• 1 year 3 months ago

The European Commission has announced a sharpened set of priorities for European cooperation in education and training.

At a time when unemployment remains unacceptably high, and European societies need to urgently address the challenge of social inclusion, the new priorities reinforce joint work at the European level.

The priorities aim to make sure education and training systems promote employability, skills and innovation, increase social mobility and equality, prevent violence and fanaticism and lay the foundations for democratic values and active citizenship.

The European Commission proposes six new priority areas for Education and Training 2020 (ET 2020 български (bg) čeština (cs) dansk (da) Deutsch (de) eesti keel (et) ελληνικά (el) English (en) español (es) français (fr) Gaeilge (ga) hrvatski (hr) italiano (it) latviešu valoda (lv) lietuvių kalba (lt) magyar (hu) Malti (mt) Nederlands (nl) polski (pl) português (pt) română (ro) slovenčina (sk) slovenščina (sl) suomi (fi) svenska (sv) ), down from 13 during the previous work cycle:

  1. Relevant and high-quality skills and competences for employability, innovation, active citizenship;
  2. Inclusive education, equality, non-discrimination, civic competences;
  3. Open and innovative education and training, including by fully embracing the digital era;
  4. Strong support for educators;
  5. Transparency and recognition of skills and qualifications; and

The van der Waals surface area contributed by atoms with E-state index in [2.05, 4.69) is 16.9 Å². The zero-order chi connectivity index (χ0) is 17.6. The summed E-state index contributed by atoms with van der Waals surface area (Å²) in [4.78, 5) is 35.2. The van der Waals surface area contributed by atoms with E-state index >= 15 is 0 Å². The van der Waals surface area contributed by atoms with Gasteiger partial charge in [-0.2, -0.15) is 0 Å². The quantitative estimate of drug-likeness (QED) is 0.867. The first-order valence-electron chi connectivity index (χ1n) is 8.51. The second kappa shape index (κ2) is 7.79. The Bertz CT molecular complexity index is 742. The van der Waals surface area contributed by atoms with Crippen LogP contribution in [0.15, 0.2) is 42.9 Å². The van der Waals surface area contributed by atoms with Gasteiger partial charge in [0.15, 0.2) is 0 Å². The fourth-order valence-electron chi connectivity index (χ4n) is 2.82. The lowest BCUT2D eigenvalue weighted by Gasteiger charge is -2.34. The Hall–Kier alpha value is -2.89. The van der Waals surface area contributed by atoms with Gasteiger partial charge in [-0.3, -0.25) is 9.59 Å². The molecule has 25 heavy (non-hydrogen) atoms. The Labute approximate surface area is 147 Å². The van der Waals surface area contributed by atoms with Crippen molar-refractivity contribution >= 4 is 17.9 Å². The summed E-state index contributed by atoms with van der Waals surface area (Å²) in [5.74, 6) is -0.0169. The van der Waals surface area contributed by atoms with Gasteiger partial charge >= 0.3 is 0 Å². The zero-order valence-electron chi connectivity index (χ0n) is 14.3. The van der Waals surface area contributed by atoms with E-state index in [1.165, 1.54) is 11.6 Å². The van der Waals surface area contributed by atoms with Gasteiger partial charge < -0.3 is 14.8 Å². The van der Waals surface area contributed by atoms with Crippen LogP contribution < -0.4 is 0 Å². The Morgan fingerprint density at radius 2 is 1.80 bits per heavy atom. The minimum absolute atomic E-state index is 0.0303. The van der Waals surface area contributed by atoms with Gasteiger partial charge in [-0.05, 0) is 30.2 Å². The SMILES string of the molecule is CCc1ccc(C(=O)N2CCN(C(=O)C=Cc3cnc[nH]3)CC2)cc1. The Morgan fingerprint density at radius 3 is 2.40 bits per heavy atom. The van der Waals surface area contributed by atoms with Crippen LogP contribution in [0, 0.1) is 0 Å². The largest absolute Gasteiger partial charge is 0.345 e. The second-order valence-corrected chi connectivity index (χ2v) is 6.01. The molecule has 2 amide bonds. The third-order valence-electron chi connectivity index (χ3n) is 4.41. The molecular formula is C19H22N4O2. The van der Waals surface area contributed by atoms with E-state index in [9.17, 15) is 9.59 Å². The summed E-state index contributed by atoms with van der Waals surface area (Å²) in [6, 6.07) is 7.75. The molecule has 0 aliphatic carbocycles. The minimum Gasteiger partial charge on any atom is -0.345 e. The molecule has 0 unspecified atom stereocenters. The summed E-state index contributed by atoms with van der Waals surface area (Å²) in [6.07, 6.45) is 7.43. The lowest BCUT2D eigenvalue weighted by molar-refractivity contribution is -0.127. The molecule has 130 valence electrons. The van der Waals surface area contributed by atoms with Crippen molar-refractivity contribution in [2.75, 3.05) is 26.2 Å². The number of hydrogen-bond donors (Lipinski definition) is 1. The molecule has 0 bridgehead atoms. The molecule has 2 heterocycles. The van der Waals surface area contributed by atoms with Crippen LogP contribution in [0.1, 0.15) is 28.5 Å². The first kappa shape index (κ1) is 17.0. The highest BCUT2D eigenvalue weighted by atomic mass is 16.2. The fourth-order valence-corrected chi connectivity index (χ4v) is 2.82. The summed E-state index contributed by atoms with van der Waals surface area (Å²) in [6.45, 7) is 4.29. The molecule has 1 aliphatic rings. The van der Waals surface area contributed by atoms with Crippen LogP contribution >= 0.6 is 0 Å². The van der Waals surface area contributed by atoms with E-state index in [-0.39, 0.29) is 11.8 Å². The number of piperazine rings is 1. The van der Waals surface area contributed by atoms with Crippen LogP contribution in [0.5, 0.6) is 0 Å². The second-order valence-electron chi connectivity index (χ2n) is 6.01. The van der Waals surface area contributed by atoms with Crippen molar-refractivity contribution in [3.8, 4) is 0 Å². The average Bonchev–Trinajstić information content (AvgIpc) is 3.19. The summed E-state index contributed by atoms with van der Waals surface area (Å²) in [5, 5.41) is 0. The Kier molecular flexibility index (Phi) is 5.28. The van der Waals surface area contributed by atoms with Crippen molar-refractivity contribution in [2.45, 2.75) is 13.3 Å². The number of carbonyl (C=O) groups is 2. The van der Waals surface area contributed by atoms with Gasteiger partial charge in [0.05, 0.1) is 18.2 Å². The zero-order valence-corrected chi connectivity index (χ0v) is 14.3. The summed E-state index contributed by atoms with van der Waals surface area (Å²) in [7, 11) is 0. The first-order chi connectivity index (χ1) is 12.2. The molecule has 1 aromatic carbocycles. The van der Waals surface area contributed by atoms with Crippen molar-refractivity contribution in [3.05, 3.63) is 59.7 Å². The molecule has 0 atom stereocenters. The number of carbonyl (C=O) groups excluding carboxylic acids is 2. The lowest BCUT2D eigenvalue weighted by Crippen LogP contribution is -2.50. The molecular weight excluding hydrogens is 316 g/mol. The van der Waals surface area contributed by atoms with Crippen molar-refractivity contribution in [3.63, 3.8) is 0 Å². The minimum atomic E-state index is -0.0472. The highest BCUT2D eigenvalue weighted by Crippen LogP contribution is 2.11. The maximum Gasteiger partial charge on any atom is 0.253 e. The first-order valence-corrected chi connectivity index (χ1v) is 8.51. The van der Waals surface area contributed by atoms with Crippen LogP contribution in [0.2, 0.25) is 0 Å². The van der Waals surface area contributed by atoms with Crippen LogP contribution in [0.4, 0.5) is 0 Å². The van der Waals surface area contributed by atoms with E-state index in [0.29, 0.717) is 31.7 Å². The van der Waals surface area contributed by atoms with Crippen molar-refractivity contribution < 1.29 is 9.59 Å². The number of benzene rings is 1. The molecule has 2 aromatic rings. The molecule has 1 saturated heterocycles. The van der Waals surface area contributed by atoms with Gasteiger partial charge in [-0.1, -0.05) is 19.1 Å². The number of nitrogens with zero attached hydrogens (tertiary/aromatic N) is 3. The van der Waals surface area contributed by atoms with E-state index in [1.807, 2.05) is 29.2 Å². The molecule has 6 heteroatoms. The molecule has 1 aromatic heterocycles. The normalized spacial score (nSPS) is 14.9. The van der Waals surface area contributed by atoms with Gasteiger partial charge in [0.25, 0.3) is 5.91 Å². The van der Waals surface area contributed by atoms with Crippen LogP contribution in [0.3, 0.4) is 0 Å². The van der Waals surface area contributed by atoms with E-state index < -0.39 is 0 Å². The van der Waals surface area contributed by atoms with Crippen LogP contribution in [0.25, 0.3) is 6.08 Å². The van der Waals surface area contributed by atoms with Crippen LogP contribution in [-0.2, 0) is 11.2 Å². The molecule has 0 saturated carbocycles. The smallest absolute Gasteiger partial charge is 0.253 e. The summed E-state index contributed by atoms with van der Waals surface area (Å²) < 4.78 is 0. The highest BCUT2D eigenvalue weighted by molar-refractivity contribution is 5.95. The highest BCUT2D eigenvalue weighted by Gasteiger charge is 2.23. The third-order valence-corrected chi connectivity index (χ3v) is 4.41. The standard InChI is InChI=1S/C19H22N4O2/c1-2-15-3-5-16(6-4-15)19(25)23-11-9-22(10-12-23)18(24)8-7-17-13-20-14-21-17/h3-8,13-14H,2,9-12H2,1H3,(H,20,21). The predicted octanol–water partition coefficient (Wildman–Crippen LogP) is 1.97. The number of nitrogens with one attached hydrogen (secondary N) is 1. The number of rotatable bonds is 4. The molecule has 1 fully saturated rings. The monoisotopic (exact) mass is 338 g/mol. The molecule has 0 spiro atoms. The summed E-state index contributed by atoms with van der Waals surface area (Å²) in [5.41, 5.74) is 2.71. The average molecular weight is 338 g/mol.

6. Sustainable investment, performance and efficiency of education and training systems.

ET 2020 was established by Council conclusions of 12 May 2009. Underpinned by the lifelong learning concept, the strategy covers learning in all contexts – whether formal, non-formal or informal – and at all levels.

Today’s need for flexible transitions between learning experiences, indeed, requires policy coherence from early childhood education and schools through to higher education, vocational education and training and adult learning.

European cooperation in these areas brings EU countries and the European Commission together with relevant stakeholders and takes the form of joint analysis, mutual learning, periodic monitoring and reporting, peer-to-peer exchanges English (en) and the development of shared tools such as quality frameworks, policy handbooks and recommendations.

In order to identify the new ET 2020 priorities, a mid-term stocktaking български (bg) čeština (cs) dansk (da) Deutsch (de) eesti keel (et) ελληνικά (el) English (en) español (es) français (fr) Gaeilge (ga) hrvatski (hr) italiano (it) latviešu valoda (lv) lietuvių kalba (lt) magyar (hu) Malti (mt) Nederlands (nl) polski (pl) português (pt) română (ro) slovenčina (sk) slovenščina (sl) suomi (fi) svenska (sv) was conducted, by means of an independent evaluation, national reports, and in-depth consultations with senior officials from national governments, European social partners and education and training stakeholders.

The stocktaking was rounded-up by a dedicated policy debate at the Education Council of 18 May 2015.

The conclusions of the mid-term stocktaking are reflected in the draft ET 2020 Joint Reportpdf(445 kB) Deutsch (de) English (en) français (fr) , presented by the European Commission today. This draft Joint Report is now transmitted to the Council where it is expected to be adopted later this year.